Generally this sort of thing works best if the sampling rate (hence the FFT bins) is some power of 2 multiple of the fundamental frequency of interest (50 Hz in this case). This keeps the harmonic energy confined to specific bins rather than being spread across bins. It also mitigates edge effects due to capturing a non-integral number of cycles of the signal.

In practice this might be achieved by setting up a timer to generate an interrupt at a 3.2 kHz rate (50 Hz * 2^5) for example and do the sampling in the interrupt service routine.

Thanks, I will start to have a read through the link. I had been looking at the arduinoFFT library up until now after seeing this link.

https://www.norwegiancreations.com/2017/08/what-is-fft-and-how-can-you-implement-it-on-an-arduino/

It would allow frequencies up to the 20th harmonic but anything above 450Hz would start to be attenuated so I couldn't reliably use this information.

No you could not use it. Anything faster than half the sample rate will alias and spread rubbish all over the other bins. There is nothing you can do about it.

The solution is to either have a faster sample rate and more bins, or a serious filter. That is not just an RC filter but something like a 6th or 8th order filter.

Measuring the THD this way with only a 10 bit A/D is the sort of thing you might do as a demonstration only where you are not bothered with the accuracy of the result.

Grumpy_Mike: No you could not use it. Anything faster than half the sample rate will alias and spread rubbish all over the other bins. There is nothing you can do about it.

The solution is to either have a faster sample rate and more bins, or a serious filter. That is not just an RC filter but something like a 6th or 8th order filter.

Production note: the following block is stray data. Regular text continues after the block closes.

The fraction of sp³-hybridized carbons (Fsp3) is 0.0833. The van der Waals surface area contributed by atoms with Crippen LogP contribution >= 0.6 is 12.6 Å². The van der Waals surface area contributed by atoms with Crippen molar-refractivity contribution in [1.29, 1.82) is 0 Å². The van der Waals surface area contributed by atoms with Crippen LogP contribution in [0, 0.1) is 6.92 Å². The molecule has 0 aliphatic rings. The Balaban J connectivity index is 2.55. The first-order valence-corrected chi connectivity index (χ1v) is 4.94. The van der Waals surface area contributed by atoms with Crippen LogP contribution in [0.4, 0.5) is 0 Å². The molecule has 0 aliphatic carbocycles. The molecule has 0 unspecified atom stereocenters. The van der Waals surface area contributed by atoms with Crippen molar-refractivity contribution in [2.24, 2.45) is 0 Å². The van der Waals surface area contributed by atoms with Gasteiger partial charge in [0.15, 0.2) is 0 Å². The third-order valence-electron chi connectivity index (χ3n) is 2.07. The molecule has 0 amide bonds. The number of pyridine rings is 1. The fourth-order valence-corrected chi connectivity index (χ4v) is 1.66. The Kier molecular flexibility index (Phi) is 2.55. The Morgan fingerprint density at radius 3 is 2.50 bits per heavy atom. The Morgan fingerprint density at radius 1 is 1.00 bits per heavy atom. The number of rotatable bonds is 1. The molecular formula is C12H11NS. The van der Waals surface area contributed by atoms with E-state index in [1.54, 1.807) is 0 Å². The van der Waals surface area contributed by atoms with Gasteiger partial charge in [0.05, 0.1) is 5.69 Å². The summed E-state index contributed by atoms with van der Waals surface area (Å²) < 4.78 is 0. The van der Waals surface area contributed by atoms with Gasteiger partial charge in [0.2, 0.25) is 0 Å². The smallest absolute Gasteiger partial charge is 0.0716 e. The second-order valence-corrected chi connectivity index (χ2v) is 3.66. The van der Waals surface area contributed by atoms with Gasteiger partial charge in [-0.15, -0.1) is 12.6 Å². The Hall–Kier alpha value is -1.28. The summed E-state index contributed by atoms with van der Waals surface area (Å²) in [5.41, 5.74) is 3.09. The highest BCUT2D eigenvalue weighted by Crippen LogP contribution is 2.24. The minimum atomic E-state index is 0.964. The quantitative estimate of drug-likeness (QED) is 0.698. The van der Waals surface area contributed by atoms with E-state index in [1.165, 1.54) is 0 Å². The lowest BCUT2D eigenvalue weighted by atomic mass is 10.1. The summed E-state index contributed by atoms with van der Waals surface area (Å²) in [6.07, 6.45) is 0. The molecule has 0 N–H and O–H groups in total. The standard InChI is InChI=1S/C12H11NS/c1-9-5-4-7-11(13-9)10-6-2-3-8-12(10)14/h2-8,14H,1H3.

Measuring the THD this way with only a 10 bit A/D is the sort of thing you might do as a demonstration only where you are not bothered with the accuracy of the result.

But if I am sampling at 2kHz then only anything over 1kHz will alias, with a good filter

Grumpy_Mike: No you could not use it. Anything faster than half the sample rate will alias and spread rubbish all over the other bins. There is nothing you can do about it.

The solution is to either have a faster sample rate and more bins, or a serious filter. That is not just an RC filter but something like a 6th or 8th order filter.

Measuring the THD this way with only a 10 bit A/D is the sort of thing you might do as a demonstration only where you are not bothered with the accuracy of the result.

But if I am sampling at 2kHz only frequencies above 1kHz would alias. I specified the stopband starting at 1kHz so by then any signals will be attenuated enough to not be an issue. I have already worked with Butterworth filters which seem the best solution and an 8th order one should attenuate signals above 1kHz by over 40dB which with a 10 bit ADC seems sufficient.

You are right, this is more for demonstration purposes as I am limited by the Uno ADC and memory.

Thanks

I specified the stopband starting at 1kHz so by then any signals will be attenuated enough to not be an issue.

The break point of a filter is the frequency at which the output has dropped by half, not when it has attained its full maximum attenuation.

Grumpy_Mike: The break point of a filter is the frequency at which the output has dropped by half, not when it has attained its full maximum attenuation.

So I would set fc to 500Hz keeping the 9th harmonic at 450Hz in the passband and unaltered. The transition band would be from 500-1kHz and anything >1kHz would be attenuated enough to not cause issues?

Does this sound ok?